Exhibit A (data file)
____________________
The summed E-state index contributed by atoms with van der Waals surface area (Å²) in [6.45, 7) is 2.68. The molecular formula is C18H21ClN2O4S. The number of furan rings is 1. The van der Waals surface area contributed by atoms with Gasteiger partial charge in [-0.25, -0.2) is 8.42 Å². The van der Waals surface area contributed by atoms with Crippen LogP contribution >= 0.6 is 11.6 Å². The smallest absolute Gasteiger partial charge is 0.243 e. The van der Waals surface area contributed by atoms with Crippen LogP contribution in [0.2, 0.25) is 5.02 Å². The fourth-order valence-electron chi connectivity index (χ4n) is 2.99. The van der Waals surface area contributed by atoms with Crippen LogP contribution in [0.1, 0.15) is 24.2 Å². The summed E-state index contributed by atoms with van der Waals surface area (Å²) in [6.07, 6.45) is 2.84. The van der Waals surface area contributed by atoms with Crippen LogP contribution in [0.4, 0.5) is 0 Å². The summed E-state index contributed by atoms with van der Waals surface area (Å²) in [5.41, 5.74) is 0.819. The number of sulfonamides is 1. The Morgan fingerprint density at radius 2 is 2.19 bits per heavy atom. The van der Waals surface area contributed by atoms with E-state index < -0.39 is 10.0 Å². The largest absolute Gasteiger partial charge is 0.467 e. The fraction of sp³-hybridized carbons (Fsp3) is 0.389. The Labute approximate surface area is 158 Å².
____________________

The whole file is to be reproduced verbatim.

The summed E-state index contributed by atoms with van der Waals surface area (Å²) in [6.45, 7) is 2.68. The molecular formula is C18H21ClN2O4S. The number of furan rings is 1. The van der Waals surface area contributed by atoms with Gasteiger partial charge in [-0.25, -0.2) is 8.42 Å². The van der Waals surface area contributed by atoms with Crippen LogP contribution >= 0.6 is 11.6 Å². The smallest absolute Gasteiger partial charge is 0.243 e. The van der Waals surface area contributed by atoms with Crippen LogP contribution in [0.2, 0.25) is 5.02 Å². The fourth-order valence-electron chi connectivity index (χ4n) is 2.99. The van der Waals surface area contributed by atoms with Crippen LogP contribution in [0.1, 0.15) is 24.2 Å². The summed E-state index contributed by atoms with van der Waals surface area (Å²) in [6.07, 6.45) is 2.84. The van der Waals surface area contributed by atoms with Crippen LogP contribution in [0.4, 0.5) is 0 Å². The summed E-state index contributed by atoms with van der Waals surface area (Å²) in [5.41, 5.74) is 0.819. The number of sulfonamides is 1. The Morgan fingerprint density at radius 2 is 2.19 bits per heavy atom. The van der Waals surface area contributed by atoms with E-state index < -0.39 is 10.0 Å². The largest absolute Gasteiger partial charge is 0.467 e. The fraction of sp³-hybridized carbons (Fsp3) is 0.389. The Labute approximate surface area is 158 Å².